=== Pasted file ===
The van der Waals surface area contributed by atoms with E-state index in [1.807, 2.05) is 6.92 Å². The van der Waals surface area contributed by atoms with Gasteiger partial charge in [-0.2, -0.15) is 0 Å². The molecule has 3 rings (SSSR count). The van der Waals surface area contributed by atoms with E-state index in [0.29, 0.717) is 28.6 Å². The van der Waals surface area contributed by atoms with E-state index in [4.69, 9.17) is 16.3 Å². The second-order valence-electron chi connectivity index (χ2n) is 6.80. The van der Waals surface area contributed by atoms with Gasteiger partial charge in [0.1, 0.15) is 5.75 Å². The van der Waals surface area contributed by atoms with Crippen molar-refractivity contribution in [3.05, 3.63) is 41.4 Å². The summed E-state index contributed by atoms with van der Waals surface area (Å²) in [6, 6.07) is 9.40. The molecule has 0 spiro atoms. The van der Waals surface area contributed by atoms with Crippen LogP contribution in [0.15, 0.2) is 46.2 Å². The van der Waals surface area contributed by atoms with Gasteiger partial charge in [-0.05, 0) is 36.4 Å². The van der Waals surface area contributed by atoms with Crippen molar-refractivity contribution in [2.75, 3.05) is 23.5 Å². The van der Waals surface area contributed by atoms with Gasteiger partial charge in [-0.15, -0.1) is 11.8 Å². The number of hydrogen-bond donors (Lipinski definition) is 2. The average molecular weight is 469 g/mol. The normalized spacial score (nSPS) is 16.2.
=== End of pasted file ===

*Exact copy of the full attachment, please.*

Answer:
The van der Waals surface area contributed by atoms with E-state index in [1.807, 2.05) is 6.92 Å². The van der Waals surface area contributed by atoms with Gasteiger partial charge in [-0.2, -0.15) is 0 Å². The molecule has 3 rings (SSSR count). The van der Waals surface area contributed by atoms with E-state index in [0.29, 0.717) is 28.6 Å². The van der Waals surface area contributed by atoms with E-state index in [4.69, 9.17) is 16.3 Å². The second-order valence-electron chi connectivity index (χ2n) is 6.80. The van der Waals surface area contributed by atoms with Gasteiger partial charge in [0.1, 0.15) is 5.75 Å². The van der Waals surface area contributed by atoms with Crippen molar-refractivity contribution in [3.05, 3.63) is 41.4 Å². The summed E-state index contributed by atoms with van der Waals surface area (Å²) in [6, 6.07) is 9.40. The molecule has 0 spiro atoms. The van der Waals surface area contributed by atoms with Crippen LogP contribution in [0.15, 0.2) is 46.2 Å². The van der Waals surface area contributed by atoms with Gasteiger partial charge in [-0.05, 0) is 36.4 Å². The van der Waals surface area contributed by atoms with Crippen molar-refractivity contribution in [2.75, 3.05) is 23.5 Å². The van der Waals surface area contributed by atoms with Gasteiger partial charge in [-0.15, -0.1) is 11.8 Å². The number of hydrogen-bond donors (Lipinski definition) is 2. The average molecular weight is 469 g/mol. The normalized spacial score (nSPS) is 16.2.